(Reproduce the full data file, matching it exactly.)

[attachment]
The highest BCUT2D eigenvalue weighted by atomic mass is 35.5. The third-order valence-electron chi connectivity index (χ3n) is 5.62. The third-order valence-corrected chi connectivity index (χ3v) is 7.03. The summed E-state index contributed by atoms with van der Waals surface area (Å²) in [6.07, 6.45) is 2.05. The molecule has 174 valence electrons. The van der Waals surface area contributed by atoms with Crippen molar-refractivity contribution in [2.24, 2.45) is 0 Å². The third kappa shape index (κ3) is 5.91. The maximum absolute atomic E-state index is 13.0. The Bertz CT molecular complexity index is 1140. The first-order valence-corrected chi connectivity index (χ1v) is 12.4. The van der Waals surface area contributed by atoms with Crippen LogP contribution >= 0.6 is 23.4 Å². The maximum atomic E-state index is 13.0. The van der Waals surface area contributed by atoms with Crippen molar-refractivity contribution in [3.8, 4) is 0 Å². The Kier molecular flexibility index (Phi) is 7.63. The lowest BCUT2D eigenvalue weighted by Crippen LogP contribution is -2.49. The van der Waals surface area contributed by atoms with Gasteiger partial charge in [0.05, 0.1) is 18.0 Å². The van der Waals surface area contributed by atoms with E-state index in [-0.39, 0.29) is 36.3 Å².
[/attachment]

The highest BCUT2D eigenvalue weighted by atomic mass is 35.5. The third-order valence-electron chi connectivity index (χ3n) is 5.62. The third-order valence-corrected chi connectivity index (χ3v) is 7.03. The summed E-state index contributed by atoms with van der Waals surface area (Å²) in [6.07, 6.45) is 2.05. The molecule has 174 valence electrons. The van der Waals surface area contributed by atoms with Crippen molar-refractivity contribution in [2.24, 2.45) is 0 Å². The third kappa shape index (κ3) is 5.91. The maximum absolute atomic E-state index is 13.0. The Bertz CT molecular complexity index is 1140. The first-order valence-corrected chi connectivity index (χ1v) is 12.4. The van der Waals surface area contributed by atoms with Crippen LogP contribution >= 0.6 is 23.4 Å². The maximum atomic E-state index is 13.0. The van der Waals surface area contributed by atoms with Crippen molar-refractivity contribution in [3.8, 4) is 0 Å². The Kier molecular flexibility index (Phi) is 7.63. The lowest BCUT2D eigenvalue weighted by Crippen LogP contribution is -2.49. The van der Waals surface area contributed by atoms with Gasteiger partial charge in [0.05, 0.1) is 18.0 Å². The van der Waals surface area contributed by atoms with E-state index in [-0.39, 0.29) is 36.3 Å².